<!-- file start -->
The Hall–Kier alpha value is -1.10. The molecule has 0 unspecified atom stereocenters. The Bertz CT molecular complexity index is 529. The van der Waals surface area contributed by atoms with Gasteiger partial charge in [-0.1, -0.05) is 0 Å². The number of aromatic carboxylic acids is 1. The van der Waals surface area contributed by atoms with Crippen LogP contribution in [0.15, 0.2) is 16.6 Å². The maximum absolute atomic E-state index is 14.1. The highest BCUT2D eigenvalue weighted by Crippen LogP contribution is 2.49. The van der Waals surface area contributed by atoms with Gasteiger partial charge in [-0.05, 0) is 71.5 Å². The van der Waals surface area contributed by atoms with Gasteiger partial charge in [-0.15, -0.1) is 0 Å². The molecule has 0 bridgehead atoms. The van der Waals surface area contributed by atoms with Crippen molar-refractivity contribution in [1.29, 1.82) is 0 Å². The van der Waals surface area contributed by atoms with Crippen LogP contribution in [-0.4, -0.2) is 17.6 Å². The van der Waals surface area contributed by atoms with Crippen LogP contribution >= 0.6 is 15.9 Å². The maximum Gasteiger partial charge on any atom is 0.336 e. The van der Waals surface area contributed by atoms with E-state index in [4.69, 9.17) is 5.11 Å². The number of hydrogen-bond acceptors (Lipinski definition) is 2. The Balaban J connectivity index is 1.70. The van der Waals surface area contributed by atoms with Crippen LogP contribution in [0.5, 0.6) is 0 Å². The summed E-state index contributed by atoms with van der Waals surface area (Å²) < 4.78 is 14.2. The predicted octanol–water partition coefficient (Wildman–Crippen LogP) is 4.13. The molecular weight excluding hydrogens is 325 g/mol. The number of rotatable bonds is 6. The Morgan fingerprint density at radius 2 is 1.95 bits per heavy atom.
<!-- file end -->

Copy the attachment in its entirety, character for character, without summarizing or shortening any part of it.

The Hall–Kier alpha value is -1.10. The molecule has 0 unspecified atom stereocenters. The Bertz CT molecular complexity index is 529. The van der Waals surface area contributed by atoms with Gasteiger partial charge in [-0.1, -0.05) is 0 Å². The number of aromatic carboxylic acids is 1. The van der Waals surface area contributed by atoms with Crippen LogP contribution in [0.15, 0.2) is 16.6 Å². The maximum absolute atomic E-state index is 14.1. The highest BCUT2D eigenvalue weighted by Crippen LogP contribution is 2.49. The van der Waals surface area contributed by atoms with Gasteiger partial charge in [-0.05, 0) is 71.5 Å². The van der Waals surface area contributed by atoms with Gasteiger partial charge in [-0.15, -0.1) is 0 Å². The molecule has 0 bridgehead atoms. The van der Waals surface area contributed by atoms with Crippen molar-refractivity contribution in [1.29, 1.82) is 0 Å². The van der Waals surface area contributed by atoms with Crippen LogP contribution in [-0.4, -0.2) is 17.6 Å². The van der Waals surface area contributed by atoms with Crippen LogP contribution >= 0.6 is 15.9 Å². The maximum Gasteiger partial charge on any atom is 0.336 e. The van der Waals surface area contributed by atoms with E-state index in [4.69, 9.17) is 5.11 Å². The number of hydrogen-bond acceptors (Lipinski definition) is 2. The Balaban J connectivity index is 1.70. The van der Waals surface area contributed by atoms with Crippen LogP contribution in [0.5, 0.6) is 0 Å². The summed E-state index contributed by atoms with van der Waals surface area (Å²) < 4.78 is 14.2. The predicted octanol–water partition coefficient (Wildman–Crippen LogP) is 4.13. The molecular weight excluding hydrogens is 325 g/mol. The number of rotatable bonds is 6. The Morgan fingerprint density at radius 2 is 1.95 bits per heavy atom.